Meanwhile, the wheels of justice turn too slowly for families of victims. Last month, the Madras High Court heard a case filed by four women whose husbands had died in a firecracker explosion in Sivakasi in 2014. Ten years after their deaths, the court sought reports from authorities on the number of deaths and accidents in the district’s firecracker units over the last five years.

There’s also a curious gap in data. The number of deaths in the last six months alone is likely to be much higher than 76, which only accounts for those that managed to make it to a news story that’s quickly searchable on Google. However, the National Crime Records Bureau’s data for 2022 said only 66 people were killed that year – though it was also partly a pandemic year – in accidents related to “fire in factory manufacturing combustible materials including cracker/matchbox factories”. 

In fairness to the media, reportage exists. It was a New Indian Express report that pushed the National Green Tribunal to investigate the Virudhunagar case of 2021. But it’s also true that the poor and marginalised rarely count for story space in leading newspapers and news channels. 

This is made worse by the fact that most media houses no longer have a labour beat, especially with the organised workforce in India comprising barely 15 percent of the total. Instead, stories on worker protests are increasingly framed in terms of traffic disruptions or their economic impact.

If any other industry had a fatality rate where dozens of people died in the space of six months, it would justifiably be a scandal. Somehow, the fireworks industry killing people at this horrifying rate doesn’t seem to cause much consternation, neither in the media nor in political circles. For our enjoyment and celebration, dozens of underpaid and poorly treated workers have to die every year, and it’s something that should be bothering us all at a fundamental level.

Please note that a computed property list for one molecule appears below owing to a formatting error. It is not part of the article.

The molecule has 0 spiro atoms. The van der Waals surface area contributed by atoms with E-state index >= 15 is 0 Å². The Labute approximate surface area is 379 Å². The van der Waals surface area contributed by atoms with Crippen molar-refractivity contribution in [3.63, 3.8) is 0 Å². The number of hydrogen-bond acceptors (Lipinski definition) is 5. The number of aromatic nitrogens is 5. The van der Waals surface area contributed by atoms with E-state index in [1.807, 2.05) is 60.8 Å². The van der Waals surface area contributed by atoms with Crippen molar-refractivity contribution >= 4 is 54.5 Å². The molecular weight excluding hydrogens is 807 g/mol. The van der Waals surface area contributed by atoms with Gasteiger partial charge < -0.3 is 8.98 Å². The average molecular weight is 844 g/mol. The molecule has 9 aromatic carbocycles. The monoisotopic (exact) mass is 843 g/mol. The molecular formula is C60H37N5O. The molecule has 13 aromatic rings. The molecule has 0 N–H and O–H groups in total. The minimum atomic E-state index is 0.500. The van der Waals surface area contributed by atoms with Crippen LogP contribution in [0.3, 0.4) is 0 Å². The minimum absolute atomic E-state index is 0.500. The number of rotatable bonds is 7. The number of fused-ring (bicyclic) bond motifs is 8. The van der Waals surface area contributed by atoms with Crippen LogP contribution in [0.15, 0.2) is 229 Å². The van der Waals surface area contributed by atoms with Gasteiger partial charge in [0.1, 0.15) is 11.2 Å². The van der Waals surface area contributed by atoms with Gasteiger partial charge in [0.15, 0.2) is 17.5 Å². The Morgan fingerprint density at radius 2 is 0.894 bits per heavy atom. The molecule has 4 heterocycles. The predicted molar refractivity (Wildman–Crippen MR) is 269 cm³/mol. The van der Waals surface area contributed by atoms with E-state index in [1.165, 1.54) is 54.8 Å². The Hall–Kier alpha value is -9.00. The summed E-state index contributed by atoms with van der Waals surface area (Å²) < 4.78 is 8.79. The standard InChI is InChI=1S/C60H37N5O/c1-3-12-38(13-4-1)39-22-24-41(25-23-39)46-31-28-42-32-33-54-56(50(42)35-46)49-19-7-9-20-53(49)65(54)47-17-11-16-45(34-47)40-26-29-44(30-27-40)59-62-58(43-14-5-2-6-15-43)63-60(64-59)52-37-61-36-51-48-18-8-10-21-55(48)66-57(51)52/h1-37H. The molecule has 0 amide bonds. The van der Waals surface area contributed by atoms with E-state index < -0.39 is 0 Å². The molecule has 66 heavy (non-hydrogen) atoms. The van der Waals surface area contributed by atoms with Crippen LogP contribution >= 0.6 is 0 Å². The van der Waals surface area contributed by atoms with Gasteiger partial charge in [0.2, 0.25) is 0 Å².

While the government has a bunch of desultory regulations in place, these are observed more in their breach than their observance. Of course, since the people who die are among the poor, there is little pressure or motivation on the government to do anything to fix this, which is why it is incumbent on the media and civil society to raise their voices to ensure a fundamental transformation in the way that the fireworks industry is regulated and overseen. Precisely because it is fundamentally a dangerous product being made, the levels of regulation and oversight need to be far greater than other industries, and every single death should lead to severe penalties, including jail time, for the proprietors of these units. 

Only then can we perhaps hope for a time when fireworks factory deaths are not a regular appearance on the pages of our newspapers. 

If you’re reading this story, you’re not seeing a single advertisement. That’s because Newslaundry powers ad-free journalism that’s truly in public interest. Support our work and subscribe today.

Also see
article imageNL Interview: P Sainath on layoffs and the vanishing labour beat in the Indian media
article imageNo wage hike for TN garment industry workers in 10 years, despite top court order

Power NL-TNM Election Fund

General elections are around the corner, and Newslaundry and The News Minute have ambitious plans together to focus on the issues that really matter to the voter. From political funding to battleground states, media coverage to 10 years of Modi, choose a project you would like to support and power our journalism.

Ground reportage is central to public interest journalism. Only readers like you can make it possible. Will you?

Support now

You may also like